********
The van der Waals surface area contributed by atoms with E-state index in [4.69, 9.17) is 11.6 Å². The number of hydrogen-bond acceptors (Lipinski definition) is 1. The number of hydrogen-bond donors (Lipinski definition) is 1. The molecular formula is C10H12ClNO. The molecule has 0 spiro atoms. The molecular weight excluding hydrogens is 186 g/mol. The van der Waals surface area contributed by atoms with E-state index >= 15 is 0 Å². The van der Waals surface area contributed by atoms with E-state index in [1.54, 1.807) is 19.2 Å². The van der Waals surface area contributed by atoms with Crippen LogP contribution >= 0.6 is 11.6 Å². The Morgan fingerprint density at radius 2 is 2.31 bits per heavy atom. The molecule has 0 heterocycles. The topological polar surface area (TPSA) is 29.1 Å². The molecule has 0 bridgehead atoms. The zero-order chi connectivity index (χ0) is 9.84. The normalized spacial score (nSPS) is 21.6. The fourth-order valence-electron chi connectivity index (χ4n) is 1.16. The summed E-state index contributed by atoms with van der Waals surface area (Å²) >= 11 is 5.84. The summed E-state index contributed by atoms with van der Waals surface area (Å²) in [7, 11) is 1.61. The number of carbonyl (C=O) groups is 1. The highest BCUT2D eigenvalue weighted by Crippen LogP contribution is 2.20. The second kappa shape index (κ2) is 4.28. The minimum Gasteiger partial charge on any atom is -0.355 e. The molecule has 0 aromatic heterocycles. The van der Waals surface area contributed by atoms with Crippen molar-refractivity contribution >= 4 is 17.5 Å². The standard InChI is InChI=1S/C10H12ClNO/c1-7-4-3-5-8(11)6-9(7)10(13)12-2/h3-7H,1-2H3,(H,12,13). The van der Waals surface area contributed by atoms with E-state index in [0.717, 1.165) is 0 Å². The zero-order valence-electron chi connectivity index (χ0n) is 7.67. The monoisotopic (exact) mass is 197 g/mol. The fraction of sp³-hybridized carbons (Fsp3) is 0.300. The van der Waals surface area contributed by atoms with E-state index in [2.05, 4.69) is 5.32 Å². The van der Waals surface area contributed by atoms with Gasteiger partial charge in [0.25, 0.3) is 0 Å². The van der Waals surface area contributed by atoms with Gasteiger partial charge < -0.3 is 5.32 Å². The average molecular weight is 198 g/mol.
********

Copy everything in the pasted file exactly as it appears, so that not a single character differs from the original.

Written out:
The van der Waals surface area contributed by atoms with E-state index in [4.69, 9.17) is 11.6 Å². The number of hydrogen-bond acceptors (Lipinski definition) is 1. The number of hydrogen-bond donors (Lipinski definition) is 1. The molecular formula is C10H12ClNO. The molecule has 0 spiro atoms. The molecular weight excluding hydrogens is 186 g/mol. The van der Waals surface area contributed by atoms with E-state index >= 15 is 0 Å². The van der Waals surface area contributed by atoms with E-state index in [1.54, 1.807) is 19.2 Å². The van der Waals surface area contributed by atoms with Crippen LogP contribution >= 0.6 is 11.6 Å². The Morgan fingerprint density at radius 2 is 2.31 bits per heavy atom. The molecule has 0 heterocycles. The topological polar surface area (TPSA) is 29.1 Å². The molecule has 0 bridgehead atoms. The zero-order chi connectivity index (χ0) is 9.84. The normalized spacial score (nSPS) is 21.6. The fourth-order valence-electron chi connectivity index (χ4n) is 1.16. The summed E-state index contributed by atoms with van der Waals surface area (Å²) >= 11 is 5.84. The summed E-state index contributed by atoms with van der Waals surface area (Å²) in [7, 11) is 1.61. The number of carbonyl (C=O) groups is 1. The highest BCUT2D eigenvalue weighted by Crippen LogP contribution is 2.20. The second kappa shape index (κ2) is 4.28. The minimum Gasteiger partial charge on any atom is -0.355 e. The molecule has 0 aromatic heterocycles. The van der Waals surface area contributed by atoms with Crippen molar-refractivity contribution >= 4 is 17.5 Å². The standard InChI is InChI=1S/C10H12ClNO/c1-7-4-3-5-8(11)6-9(7)10(13)12-2/h3-7H,1-2H3,(H,12,13). The van der Waals surface area contributed by atoms with E-state index in [0.717, 1.165) is 0 Å². The zero-order valence-electron chi connectivity index (χ0n) is 7.67. The monoisotopic (exact) mass is 197 g/mol. The fraction of sp³-hybridized carbons (Fsp3) is 0.300. The van der Waals surface area contributed by atoms with E-state index in [2.05, 4.69) is 5.32 Å². The van der Waals surface area contributed by atoms with Gasteiger partial charge in [0.25, 0.3) is 0 Å². The van der Waals surface area contributed by atoms with Gasteiger partial charge < -0.3 is 5.32 Å². The average molecular weight is 198 g/mol.